The relationship of total dust, free silica, and trace metal concentrations to the occupational respiratory disease of bituminous coal miners.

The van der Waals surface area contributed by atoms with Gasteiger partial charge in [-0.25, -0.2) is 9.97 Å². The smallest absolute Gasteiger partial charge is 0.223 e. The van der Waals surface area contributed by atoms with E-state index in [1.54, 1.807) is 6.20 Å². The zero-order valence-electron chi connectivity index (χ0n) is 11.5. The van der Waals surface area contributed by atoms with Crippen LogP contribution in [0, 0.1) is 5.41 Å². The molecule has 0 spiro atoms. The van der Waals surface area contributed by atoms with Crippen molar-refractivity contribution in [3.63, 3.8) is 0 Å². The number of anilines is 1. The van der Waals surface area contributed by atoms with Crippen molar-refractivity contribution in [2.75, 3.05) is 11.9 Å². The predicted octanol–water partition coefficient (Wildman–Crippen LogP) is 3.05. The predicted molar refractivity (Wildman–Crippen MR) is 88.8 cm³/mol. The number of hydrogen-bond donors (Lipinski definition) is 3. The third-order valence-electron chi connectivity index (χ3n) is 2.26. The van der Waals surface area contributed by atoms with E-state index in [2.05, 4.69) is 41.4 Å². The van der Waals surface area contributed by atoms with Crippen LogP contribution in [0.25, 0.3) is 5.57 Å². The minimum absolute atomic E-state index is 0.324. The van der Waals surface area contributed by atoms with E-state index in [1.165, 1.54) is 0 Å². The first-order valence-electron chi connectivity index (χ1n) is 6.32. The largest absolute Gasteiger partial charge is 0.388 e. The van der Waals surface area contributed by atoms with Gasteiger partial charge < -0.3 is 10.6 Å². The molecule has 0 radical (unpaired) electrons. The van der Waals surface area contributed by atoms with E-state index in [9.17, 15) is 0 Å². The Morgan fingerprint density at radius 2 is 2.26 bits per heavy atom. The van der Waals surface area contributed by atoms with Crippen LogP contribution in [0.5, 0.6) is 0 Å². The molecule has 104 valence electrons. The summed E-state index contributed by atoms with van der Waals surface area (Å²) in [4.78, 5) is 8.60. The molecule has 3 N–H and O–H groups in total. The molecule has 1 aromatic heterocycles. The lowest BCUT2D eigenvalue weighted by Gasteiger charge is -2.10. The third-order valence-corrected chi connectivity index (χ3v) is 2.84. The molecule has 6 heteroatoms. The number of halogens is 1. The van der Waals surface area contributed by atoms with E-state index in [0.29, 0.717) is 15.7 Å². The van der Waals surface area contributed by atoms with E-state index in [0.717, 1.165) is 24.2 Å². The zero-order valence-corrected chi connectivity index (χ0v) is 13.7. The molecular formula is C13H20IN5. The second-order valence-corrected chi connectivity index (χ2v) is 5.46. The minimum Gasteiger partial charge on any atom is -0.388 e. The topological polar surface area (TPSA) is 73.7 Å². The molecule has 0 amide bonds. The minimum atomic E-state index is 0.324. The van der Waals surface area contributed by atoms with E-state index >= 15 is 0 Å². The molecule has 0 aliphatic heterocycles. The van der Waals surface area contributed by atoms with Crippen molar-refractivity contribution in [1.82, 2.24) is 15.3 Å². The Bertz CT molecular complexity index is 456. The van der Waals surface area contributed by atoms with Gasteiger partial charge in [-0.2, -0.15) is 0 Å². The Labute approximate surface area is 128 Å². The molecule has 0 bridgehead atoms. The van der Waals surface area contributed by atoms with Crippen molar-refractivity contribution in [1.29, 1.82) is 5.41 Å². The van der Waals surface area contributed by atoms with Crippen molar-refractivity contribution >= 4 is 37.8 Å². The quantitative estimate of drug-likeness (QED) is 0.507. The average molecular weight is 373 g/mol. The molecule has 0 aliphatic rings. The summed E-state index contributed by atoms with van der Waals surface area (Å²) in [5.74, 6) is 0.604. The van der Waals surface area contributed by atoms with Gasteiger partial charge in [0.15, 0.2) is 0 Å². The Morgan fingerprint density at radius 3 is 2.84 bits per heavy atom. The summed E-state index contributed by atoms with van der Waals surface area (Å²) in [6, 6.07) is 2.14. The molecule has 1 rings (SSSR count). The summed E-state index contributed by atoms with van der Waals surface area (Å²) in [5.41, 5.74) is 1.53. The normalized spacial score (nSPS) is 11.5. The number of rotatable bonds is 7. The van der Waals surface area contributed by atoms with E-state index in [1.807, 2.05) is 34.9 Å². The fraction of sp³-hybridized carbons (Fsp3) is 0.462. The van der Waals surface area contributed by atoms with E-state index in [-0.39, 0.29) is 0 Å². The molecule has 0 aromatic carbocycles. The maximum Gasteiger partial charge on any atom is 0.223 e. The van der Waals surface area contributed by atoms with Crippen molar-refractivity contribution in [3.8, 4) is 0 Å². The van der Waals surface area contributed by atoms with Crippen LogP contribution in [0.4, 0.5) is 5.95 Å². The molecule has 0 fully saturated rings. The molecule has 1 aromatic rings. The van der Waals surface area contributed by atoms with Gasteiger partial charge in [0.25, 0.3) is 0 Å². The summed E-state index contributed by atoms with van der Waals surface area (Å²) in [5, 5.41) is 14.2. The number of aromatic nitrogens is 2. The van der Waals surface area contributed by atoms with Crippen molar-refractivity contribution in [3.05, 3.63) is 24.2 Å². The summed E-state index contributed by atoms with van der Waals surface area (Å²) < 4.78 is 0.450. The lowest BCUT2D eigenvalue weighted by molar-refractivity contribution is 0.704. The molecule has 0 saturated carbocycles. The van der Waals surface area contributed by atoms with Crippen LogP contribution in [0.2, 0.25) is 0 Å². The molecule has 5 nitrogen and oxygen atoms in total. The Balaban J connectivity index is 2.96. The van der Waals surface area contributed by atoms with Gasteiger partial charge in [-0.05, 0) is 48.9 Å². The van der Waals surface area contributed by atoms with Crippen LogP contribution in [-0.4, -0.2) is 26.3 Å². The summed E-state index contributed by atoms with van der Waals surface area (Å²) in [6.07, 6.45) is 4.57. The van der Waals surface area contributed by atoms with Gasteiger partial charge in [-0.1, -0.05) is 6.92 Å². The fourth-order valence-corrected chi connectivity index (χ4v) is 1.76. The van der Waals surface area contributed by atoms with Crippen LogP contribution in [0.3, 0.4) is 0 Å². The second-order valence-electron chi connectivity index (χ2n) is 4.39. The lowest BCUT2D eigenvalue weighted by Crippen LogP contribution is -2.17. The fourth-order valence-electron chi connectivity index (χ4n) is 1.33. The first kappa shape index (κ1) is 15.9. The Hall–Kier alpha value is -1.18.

The concentrations of total, coal, and noncoal dusts, free silica (7631869), and ten trace elements found in lung tissue from 19 West Virginia bituminous coal miners were compared with concentrations found in previously analyzed groups of miners, and the total group was compared with 15 nonminer controls. Observed amounts of total dust, coal dust, free silica, chromium (7440473), iron (7439896), nickel (7440020), titanium (7440326), and vanadium (7440622) in the miners' lungs appeared in markedly higher concentrations than in the controls. There are indications of a monotonically increasing trend in means of magnesium (7439954), beryllium (7440417), vanadium, free silica, coal dust, and total dust with increasing degrees of coal workers' pneumoconiosis. The analyses of the data indicate no relationship between the severity of pneumonconiosis and chromium, copper (7440508), iron, manganese (7439965), nickel, titanium, zinc (7440666), and noncoal dust. Duration of mining experience, period from retirement to death, and levels of dust exposure exhibited no significant relationship to severity of pneumoconiosis of miners who were tobacco smokers with greater than 20 years service as a miner.